To sum things up, any attack on free journalists anywhere in the world should be condemned by all Lebanese and stand as a reminder about the importance of preserving our freedom of expression in Lebanon at all cost.
Walid Joumblatt is saying that a restaurant pressured TVs and medias not to mention its name but LBCI stated that even Minister Bou Faour didn’t mention the restaurant’s name so what’s the story? Why would Joumblatt tweet such a thing and not even mention the restaurant’s name? What is he trying to say? That Bou Faour is favoriting restaurants over others?
I honestly don’t think that’s the case but minister Bou Faour should answer Joumblatt (on Twitter?) and clarify this matter.
As far as Balthus is concerned, this is one of the finest French restaurants in town and I highly doubt that it’s violating any food safety regulations. If this is really the case, and as stated in previous occasions, the minister should clearly state how Balthus is غير مطابق as this could mean a zillion things.
In all cases, I don’t think violating restaurants are a primary concern at the moment specially when most of the slaughterhouses and food storages are violating.
Masked gunmen killed yesterday at least 12 people at the French satirical magazine Charlie Hebdo. The magazine is widely known for mocking all religions and religious figures such as the Prophet Mohammed and has received threats on several occasions. As a result of the attack, Charlie Hebdo’s editor Mr Charbonnier (Known as Chab) was killed along with renowned cartoonist Cabu, Wolinski and Tignous.
Personally speaking, I strongly condemn the terrorist track as I believe freedom of speech is more important than anyone’s feelings and killing someone over a cartoon is sick and disturbing. However, this doesn’t mean that I don’t find Charlie Hebdo’s cartoons offensive and provocative. These are two different things that shouldn’t be mixed together and nothing justifies the carnage that took place yesterday.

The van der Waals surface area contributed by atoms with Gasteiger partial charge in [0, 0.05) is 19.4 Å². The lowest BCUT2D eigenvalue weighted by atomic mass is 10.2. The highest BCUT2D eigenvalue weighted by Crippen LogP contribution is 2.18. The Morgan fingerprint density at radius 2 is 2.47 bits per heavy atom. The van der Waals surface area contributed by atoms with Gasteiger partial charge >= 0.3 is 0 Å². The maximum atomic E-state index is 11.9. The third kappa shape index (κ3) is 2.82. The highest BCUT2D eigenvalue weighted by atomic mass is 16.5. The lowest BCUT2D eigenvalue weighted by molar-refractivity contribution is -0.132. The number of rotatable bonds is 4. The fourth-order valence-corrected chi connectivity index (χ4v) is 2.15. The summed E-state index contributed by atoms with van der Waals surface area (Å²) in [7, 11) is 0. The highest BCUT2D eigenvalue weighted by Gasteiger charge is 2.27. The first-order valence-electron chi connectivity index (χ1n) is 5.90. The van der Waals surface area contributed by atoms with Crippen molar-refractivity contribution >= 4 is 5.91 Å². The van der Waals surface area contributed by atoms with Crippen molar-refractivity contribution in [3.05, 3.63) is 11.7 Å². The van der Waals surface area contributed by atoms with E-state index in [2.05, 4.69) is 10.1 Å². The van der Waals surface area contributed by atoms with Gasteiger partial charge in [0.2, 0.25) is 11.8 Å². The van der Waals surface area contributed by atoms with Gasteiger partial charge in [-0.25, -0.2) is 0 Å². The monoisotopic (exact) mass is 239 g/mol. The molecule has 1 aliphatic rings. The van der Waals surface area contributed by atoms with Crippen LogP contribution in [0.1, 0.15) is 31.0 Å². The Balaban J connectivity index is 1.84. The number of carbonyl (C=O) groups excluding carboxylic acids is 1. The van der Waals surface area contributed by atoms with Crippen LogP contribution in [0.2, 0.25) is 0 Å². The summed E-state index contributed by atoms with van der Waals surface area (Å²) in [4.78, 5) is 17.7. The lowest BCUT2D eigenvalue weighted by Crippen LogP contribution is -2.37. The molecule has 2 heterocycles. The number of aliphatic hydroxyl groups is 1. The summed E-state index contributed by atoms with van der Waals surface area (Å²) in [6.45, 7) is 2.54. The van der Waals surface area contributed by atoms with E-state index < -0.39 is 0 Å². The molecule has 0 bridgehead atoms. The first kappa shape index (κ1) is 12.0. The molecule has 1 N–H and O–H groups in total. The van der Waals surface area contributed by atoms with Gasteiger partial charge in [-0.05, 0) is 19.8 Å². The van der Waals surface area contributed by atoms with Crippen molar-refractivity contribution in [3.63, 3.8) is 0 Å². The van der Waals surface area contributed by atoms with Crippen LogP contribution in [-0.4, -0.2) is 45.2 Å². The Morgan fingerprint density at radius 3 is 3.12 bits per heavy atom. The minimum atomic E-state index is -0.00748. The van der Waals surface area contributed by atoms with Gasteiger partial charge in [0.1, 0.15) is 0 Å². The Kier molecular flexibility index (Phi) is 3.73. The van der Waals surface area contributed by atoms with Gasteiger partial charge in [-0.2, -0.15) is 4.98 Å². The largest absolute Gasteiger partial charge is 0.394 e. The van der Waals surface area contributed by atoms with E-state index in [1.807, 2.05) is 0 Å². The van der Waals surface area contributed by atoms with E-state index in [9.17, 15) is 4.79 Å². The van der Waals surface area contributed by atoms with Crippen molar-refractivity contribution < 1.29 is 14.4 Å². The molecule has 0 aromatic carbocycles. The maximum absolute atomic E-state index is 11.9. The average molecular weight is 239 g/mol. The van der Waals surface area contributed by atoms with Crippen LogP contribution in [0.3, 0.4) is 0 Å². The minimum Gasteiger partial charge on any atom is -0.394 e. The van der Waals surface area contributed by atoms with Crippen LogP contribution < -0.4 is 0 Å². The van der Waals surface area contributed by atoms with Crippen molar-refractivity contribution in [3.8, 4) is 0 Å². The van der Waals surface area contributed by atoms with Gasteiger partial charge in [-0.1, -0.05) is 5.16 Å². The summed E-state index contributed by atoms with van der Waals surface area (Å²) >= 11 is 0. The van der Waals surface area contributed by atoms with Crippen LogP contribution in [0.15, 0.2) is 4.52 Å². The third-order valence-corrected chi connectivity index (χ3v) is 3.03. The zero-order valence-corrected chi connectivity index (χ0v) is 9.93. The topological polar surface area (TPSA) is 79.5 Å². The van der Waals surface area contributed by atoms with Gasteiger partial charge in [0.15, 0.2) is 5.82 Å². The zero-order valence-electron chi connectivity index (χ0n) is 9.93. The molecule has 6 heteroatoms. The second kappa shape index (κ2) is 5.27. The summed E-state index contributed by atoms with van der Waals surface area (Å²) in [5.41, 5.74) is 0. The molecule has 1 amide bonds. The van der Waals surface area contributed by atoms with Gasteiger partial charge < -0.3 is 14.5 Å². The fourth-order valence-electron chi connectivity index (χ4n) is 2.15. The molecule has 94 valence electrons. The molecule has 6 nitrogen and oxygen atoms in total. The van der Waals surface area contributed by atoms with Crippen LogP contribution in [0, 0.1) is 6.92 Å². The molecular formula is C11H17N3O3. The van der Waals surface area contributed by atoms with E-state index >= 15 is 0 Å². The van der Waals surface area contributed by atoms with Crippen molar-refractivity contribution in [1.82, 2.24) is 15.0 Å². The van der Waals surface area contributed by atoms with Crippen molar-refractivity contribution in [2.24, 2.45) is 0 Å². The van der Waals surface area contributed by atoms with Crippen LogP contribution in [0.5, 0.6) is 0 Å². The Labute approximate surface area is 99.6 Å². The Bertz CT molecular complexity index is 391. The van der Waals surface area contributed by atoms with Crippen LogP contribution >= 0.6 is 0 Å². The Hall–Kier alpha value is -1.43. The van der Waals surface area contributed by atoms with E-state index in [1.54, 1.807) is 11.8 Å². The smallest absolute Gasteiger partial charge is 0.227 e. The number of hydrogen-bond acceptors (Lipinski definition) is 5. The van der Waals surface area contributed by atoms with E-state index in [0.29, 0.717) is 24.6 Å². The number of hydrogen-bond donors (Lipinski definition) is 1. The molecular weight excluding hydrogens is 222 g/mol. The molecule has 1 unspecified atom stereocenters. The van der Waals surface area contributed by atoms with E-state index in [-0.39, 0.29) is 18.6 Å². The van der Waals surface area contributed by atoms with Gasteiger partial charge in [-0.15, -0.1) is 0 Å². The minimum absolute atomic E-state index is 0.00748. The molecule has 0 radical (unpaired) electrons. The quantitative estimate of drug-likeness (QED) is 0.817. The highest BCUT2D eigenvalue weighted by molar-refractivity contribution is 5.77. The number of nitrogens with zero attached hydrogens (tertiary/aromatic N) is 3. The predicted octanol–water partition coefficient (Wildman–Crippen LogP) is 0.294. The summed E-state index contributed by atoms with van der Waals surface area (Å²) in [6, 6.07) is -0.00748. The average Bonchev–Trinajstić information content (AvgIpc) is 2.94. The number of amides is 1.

If we take Lebanon for example, it is illegal by law to mess with any religion and a magazine like Charlie Hebdo wouldn’t be allowed to open in the first place, but under the French law, they are allowed to whether we like it or not. Therefore, Charlie Hebdo is free to mock all religions just like we are free to criticize their cartoons but no one, under any circumstances, should be killed over a cartoon.
All in all, freedom of speech cannot be killed and what happened yesterday will only make it stronger.
PS: I already wrote an article on the Jyllands-Posten Muhammad cartoons controversy that took place back in 2005. Check it out [here].
I read the original article written by Hussein Hazzoury earlier today and didn’t really understand what the author was trying to prove. He began his article by saying that Hamra became “black” which is either pure racism or utter nonsense and then stated that Hamra, which was once the Champs Elysees of Beirut (Really?), is now a Syrian street.
I won’t criticize the rest of the article because it’s not worth it but if you are interested, Hummusforthought posted an excellent reply today. As far as Annahar’s statement is concerned, they should figure out a way to stop such articles before they get published.
Hamra has always been Lebanese and has always attracted people from different nationalities and sects. Nothing has really changed in the past years except the nightlife which has been gradually moving to Mar Mikhail.
Update1: Minister Bou Saab denied that he was relying on the poll to decide whether to close or not, but the poll is still up on his Facebook page.
Update2: Education Minister Elias Bou Saab has decided to order the closure of private, public and vocational schools on Wednesday.
I am sure all students will refuse to close schools tomorrow and massively vote to keep them open. The results until this hour are a clear proof of that lol!
Picture via UNRWA
Syrians were able to stay in Lebanon for up to six months previously, but this will no longer be possible as any Syrian who wishes to enter Lebanon will have to obtain a visa at the borders. This measure should have been implemented long time ago in order to control the flow of refugees trying to escape the war but it’s better late than never.
The new regulations will come into effect on January 5 as mentioned on the General Security website. This is the first time that such measures are taken ever since Lebanon’s independence. Hopefully, the borders will be secured soon as well in order to stop illegal entries as well.